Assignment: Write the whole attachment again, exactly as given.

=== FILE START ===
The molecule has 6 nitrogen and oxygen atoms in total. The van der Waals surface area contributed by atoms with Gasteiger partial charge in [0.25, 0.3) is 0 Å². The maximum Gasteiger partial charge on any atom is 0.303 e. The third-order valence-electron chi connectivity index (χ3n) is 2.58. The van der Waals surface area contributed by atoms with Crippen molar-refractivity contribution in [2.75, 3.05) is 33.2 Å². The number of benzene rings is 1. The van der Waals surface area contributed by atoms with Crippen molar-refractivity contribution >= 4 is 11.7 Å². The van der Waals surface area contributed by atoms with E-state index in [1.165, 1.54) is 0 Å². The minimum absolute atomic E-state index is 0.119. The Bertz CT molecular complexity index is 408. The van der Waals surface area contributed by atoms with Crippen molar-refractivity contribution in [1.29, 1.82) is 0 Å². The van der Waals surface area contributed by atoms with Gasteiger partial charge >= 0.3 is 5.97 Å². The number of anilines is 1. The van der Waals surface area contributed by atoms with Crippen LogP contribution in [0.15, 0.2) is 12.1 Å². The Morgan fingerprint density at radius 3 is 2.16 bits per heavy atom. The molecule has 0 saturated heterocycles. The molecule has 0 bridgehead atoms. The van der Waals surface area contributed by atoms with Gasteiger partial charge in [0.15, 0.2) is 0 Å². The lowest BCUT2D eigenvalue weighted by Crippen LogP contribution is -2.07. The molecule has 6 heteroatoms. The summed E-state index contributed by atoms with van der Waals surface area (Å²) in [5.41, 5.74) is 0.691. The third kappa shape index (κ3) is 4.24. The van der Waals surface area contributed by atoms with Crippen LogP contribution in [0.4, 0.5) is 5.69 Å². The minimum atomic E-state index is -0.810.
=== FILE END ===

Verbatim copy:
The molecule has 6 nitrogen and oxygen atoms in total. The van der Waals surface area contributed by atoms with Gasteiger partial charge in [0.25, 0.3) is 0 Å². The maximum Gasteiger partial charge on any atom is 0.303 e. The third-order valence-electron chi connectivity index (χ3n) is 2.58. The van der Waals surface area contributed by atoms with Crippen molar-refractivity contribution in [2.75, 3.05) is 33.2 Å². The number of benzene rings is 1. The van der Waals surface area contributed by atoms with Crippen molar-refractivity contribution >= 4 is 11.7 Å². The van der Waals surface area contributed by atoms with E-state index in [1.165, 1.54) is 0 Å². The minimum absolute atomic E-state index is 0.119. The Bertz CT molecular complexity index is 408. The van der Waals surface area contributed by atoms with Crippen molar-refractivity contribution in [1.29, 1.82) is 0 Å². The van der Waals surface area contributed by atoms with Gasteiger partial charge >= 0.3 is 5.97 Å². The number of anilines is 1. The van der Waals surface area contributed by atoms with Crippen LogP contribution in [0.15, 0.2) is 12.1 Å². The Morgan fingerprint density at radius 3 is 2.16 bits per heavy atom. The molecule has 0 saturated heterocycles. The molecule has 0 bridgehead atoms. The van der Waals surface area contributed by atoms with Gasteiger partial charge in [0.15, 0.2) is 0 Å². The lowest BCUT2D eigenvalue weighted by Crippen LogP contribution is -2.07. The molecule has 6 heteroatoms. The summed E-state index contributed by atoms with van der Waals surface area (Å²) in [5.41, 5.74) is 0.691. The third kappa shape index (κ3) is 4.24. The van der Waals surface area contributed by atoms with Crippen LogP contribution in [0.4, 0.5) is 5.69 Å². The minimum atomic E-state index is -0.810.